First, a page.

On a particularly humid Tuesday morning I was standing on the side of a busy road, trying to flag down an auto for the train station. After eleven months in Chandigarh, I can do this task fairly quickly and within 50 rupees. But today, today was different. Today the dear auto-bhaiyas were being difficult -- 80 rupees, 90 rupees. Somebody even dared to suggest 100.
Why was this happening? I mulled over it as I reluctantly settled on a 70 rupees fare. And then, I realized with a start that this inflation must be because of a single, world-famous garment: MY JEANS.
Since I was going to a meeting in Delhi that day I had dressed up. This means I replaced my threadbare, holey clothes with the last untarnished, not faded article of clothing I had. And to make it worse, I had a leather bag with a zipper instead of my khadi sack.
A huge sense of disappointment mixed with the muggy, stagnant air, because of the simple fact that I love autorickshawvallas. I have strangely high expectations from them. They have been my saviors, friends, comedians, teachers and guides this year. They have taught me to navigate Chandigarh, to understand different perspectives, to adjust when the eighth person is about climb into your seat.
So instead of fixating on the couple of guys who tried to hike up fare, I've decided to highlight the guys who made this trust possible.
1) Disco-valla - On a nice summer night my friends and I were coming home in high spirits and decided to sing Hindi songs to pass the time, and so that they could make fun of my Westernized tuning of "Woh Lamhe". Being my super conscious self, I checked the mirror to see if we were bothering the driver, who probably had enough of noise at this time of night. As he pulled in front of our house and took money, I empathized for the guy, thinking how relieved he must feel now that were gone.
And then, then the magic happened. Discovalla turned on a flashing blue light, loud trance music and revved up his engine. We all looked back in shock as he tore away, cackling.
2) Bartender-valla - After fighting over 10 rupees with my auto driver, I decided to sit in the auto anyway as we were settled the price. Assuming I was just teeming with cash, he asked me my salary. He quickly found out that my stipend was less than his earnings, and inquired more about why I would take on such a job. Our conversation developed; we talked about where he ate, how auto drivers communicated and learning computer skills. He asked me about working with kids and in a colony area. Other passengers stared at us since we were chatting like old friends. By the time I got dropped off in Sector 35 I felt happier and lighter, like in movies when someone tells all their problems to a bartender. He refused to take the 10 rupees.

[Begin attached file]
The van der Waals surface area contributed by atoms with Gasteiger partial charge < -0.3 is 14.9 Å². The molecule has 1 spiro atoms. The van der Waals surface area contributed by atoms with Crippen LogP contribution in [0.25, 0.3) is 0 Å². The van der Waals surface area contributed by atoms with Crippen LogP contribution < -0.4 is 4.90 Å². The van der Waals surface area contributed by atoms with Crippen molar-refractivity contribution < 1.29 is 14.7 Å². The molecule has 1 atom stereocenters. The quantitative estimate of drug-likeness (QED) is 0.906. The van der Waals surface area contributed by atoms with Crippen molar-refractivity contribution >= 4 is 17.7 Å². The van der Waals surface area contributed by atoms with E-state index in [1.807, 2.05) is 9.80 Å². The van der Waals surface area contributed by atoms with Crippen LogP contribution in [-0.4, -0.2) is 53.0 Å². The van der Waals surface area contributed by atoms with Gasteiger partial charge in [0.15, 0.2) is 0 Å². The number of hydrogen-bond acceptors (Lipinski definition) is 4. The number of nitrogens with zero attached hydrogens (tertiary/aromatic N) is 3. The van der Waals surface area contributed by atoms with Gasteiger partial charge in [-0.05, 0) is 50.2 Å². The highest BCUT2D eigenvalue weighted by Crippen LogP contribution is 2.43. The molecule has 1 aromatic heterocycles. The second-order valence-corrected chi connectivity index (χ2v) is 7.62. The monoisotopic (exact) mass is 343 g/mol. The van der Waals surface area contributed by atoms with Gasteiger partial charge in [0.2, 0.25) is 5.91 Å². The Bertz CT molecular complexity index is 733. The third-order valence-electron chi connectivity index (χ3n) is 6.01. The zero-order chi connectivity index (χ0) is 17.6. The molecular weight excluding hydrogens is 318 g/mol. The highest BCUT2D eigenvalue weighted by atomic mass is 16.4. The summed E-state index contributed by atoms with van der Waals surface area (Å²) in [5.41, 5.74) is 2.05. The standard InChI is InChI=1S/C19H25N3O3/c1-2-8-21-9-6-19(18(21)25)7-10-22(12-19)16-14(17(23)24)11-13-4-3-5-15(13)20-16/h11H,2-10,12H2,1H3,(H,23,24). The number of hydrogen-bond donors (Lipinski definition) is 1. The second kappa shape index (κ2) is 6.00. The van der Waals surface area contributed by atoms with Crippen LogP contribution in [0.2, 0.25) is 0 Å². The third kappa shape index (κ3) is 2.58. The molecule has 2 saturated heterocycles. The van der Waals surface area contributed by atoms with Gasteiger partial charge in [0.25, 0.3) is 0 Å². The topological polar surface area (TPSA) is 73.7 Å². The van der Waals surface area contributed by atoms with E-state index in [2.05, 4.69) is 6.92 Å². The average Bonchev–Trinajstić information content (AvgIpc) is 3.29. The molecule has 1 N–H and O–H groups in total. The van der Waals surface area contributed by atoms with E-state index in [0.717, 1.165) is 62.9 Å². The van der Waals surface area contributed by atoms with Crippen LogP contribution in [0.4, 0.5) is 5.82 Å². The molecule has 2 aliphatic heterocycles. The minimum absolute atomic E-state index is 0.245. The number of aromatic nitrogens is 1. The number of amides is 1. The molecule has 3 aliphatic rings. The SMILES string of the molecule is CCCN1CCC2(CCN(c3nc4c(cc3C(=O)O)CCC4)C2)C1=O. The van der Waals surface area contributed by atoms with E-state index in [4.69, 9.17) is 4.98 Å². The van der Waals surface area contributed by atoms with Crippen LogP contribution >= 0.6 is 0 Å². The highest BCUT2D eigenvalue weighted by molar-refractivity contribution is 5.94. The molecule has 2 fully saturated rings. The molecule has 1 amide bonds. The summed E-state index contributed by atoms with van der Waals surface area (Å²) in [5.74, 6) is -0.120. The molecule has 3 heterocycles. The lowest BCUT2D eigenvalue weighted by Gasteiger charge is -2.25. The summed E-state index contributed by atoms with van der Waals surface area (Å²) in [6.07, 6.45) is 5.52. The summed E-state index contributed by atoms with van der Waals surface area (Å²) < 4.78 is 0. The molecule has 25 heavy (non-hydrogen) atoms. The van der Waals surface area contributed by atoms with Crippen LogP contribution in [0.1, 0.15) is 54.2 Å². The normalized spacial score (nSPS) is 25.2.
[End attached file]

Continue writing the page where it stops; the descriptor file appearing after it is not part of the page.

3)Respect-valla - This is a simple story. I was taking a 10 rupee shared auto down a long road. A drunk guy got into the auto. He smelled like house-made liquor and spoke like he had gumballs in his mouth. A few minutes down the road he asked the auto driver if he could give him money some other time, he didn't have any. The auto driver looked back in the mirror critically and suddenly realized the man's state. He immediately stopped the auto, threw the guy out and turned to me, palms together. Apologizing repeatedly he said, "I'm sorry I disrespected you by letting this man into the auto," and tried not to take my money. Of course I paid, said thanks and left with more trust.
4)Entrepreneur-valla- Last week I was waiting for an auto, drenched in rain and starting to worry that I would be late to a workshop that I was leading. Finally, after the rain had reached from my frizzy hair to the soles of my sandals, an auto pulled up. I got in and was suddenly jolted by my surroundings. A small chandelier adorned the roof, bangles hung on a bar in front of the wheel, and dozens of toys and decorations hung on strings. Then the driver flicked on a panel of switches and three mini fans started to blow, helping my clothes dry out. During the fifteen minute ride I noticed the intricate work put into this auto -- from the water bottle holder to the stationary cup to hand painted walls. When I reluctantly stepped out I gave the driver a thumbs up on his auto. He casually said, "I'm getting an AC and LCD player soon. Here, take my card." For no more money and no style left behind, Rajan Autos made a customer out of me.